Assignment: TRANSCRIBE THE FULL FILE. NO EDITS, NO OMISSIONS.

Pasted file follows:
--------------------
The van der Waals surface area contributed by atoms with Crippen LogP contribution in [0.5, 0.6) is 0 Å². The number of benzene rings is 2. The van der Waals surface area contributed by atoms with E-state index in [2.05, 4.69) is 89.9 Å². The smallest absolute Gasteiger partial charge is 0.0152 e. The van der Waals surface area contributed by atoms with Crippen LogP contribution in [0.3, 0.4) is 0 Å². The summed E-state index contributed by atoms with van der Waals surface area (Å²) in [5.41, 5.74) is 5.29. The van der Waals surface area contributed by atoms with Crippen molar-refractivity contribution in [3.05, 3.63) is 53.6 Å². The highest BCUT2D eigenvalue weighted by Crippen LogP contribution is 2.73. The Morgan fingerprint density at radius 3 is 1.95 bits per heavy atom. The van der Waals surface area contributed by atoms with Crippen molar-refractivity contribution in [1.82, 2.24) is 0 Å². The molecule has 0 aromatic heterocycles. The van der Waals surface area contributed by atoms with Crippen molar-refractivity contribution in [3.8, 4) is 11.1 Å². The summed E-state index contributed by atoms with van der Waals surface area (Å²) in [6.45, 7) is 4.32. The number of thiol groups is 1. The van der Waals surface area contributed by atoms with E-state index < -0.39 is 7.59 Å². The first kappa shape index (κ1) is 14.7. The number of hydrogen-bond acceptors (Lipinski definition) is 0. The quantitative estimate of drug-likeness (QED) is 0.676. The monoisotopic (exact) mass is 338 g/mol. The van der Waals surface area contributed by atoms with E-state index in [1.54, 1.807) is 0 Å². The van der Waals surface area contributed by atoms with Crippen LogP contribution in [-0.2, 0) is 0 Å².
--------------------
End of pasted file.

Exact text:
The van der Waals surface area contributed by atoms with Crippen LogP contribution in [0.5, 0.6) is 0 Å². The number of benzene rings is 2. The van der Waals surface area contributed by atoms with E-state index in [2.05, 4.69) is 89.9 Å². The smallest absolute Gasteiger partial charge is 0.0152 e. The van der Waals surface area contributed by atoms with Crippen LogP contribution in [0.3, 0.4) is 0 Å². The summed E-state index contributed by atoms with van der Waals surface area (Å²) in [5.41, 5.74) is 5.29. The van der Waals surface area contributed by atoms with Crippen molar-refractivity contribution in [3.05, 3.63) is 53.6 Å². The highest BCUT2D eigenvalue weighted by Crippen LogP contribution is 2.73. The Morgan fingerprint density at radius 3 is 1.95 bits per heavy atom. The van der Waals surface area contributed by atoms with Crippen molar-refractivity contribution in [1.82, 2.24) is 0 Å². The molecule has 0 aromatic heterocycles. The van der Waals surface area contributed by atoms with Crippen molar-refractivity contribution in [3.8, 4) is 11.1 Å². The summed E-state index contributed by atoms with van der Waals surface area (Å²) in [6.45, 7) is 4.32. The number of thiol groups is 1. The van der Waals surface area contributed by atoms with E-state index < -0.39 is 7.59 Å². The first kappa shape index (κ1) is 14.7. The number of hydrogen-bond acceptors (Lipinski definition) is 0. The quantitative estimate of drug-likeness (QED) is 0.676. The monoisotopic (exact) mass is 338 g/mol. The van der Waals surface area contributed by atoms with E-state index in [1.54, 1.807) is 0 Å². The van der Waals surface area contributed by atoms with Crippen LogP contribution in [-0.2, 0) is 0 Å².